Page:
As with any narcotic, it is possible to become addicted to OxyContin (oxycodone ER). Addiction is not the same as physical dependence (which is a predictable, physical response to long-term use of narcotics). Possible signs of addiction to this drug include secluded behavior, "doctor shopping," and unexplained changes in mood or behavior. Seek medical attention immediately if you think you are having problems with addiction or abuse.
OxyContin® (oxycodone ER) is a prescription pain medication. It is a potent narcotic and an opioid (morphine-like) medication. OxyContin is a very effective pain medication that can be quite safe when used properly. However, it also has significant abuse potential. Healthcare providers and patients alike must take measures to make sure the medication is used to its fullest potential while minimizing the risks for addiction to OxyContin.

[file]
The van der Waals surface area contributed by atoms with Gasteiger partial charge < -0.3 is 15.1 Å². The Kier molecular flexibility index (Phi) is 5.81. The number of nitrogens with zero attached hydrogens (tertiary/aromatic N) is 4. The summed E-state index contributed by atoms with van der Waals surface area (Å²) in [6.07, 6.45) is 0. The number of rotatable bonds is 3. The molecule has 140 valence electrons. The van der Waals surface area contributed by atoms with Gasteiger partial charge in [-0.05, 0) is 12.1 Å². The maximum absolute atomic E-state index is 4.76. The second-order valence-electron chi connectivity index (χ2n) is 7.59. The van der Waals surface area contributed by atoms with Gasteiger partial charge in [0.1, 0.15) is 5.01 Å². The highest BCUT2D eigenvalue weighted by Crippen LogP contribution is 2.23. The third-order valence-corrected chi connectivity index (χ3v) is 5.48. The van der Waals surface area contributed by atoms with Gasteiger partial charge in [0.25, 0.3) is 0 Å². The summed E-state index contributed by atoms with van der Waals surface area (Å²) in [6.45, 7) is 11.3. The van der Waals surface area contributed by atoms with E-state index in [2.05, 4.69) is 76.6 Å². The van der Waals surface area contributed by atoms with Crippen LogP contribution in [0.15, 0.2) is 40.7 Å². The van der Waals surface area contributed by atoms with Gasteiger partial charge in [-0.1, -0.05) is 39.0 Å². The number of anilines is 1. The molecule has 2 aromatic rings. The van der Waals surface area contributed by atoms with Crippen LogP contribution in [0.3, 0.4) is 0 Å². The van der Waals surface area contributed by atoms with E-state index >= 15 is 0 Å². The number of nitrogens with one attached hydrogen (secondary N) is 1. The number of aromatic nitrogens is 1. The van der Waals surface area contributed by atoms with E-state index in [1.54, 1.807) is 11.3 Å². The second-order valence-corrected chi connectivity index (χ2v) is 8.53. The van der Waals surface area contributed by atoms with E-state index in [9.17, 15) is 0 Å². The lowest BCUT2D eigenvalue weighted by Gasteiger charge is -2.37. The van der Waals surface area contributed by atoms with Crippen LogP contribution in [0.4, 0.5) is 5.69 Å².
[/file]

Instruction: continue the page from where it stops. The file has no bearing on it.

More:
As with other narcotics, the body becomes physically dependent upon OxyContin. This is a predictable, physical response to long-term use of the narcotic. The body becomes accustomed to physical changes that OxyContin causes, and stopping the drug will lead to withdrawal symptoms.
It is important to understand that physical dependence on OxyContin is not necessarily a sign of addiction, at least in the sense that most people use the term. Even people taking OxyContin responsibly for a legitimate medical purpose will become physically dependent on the drug.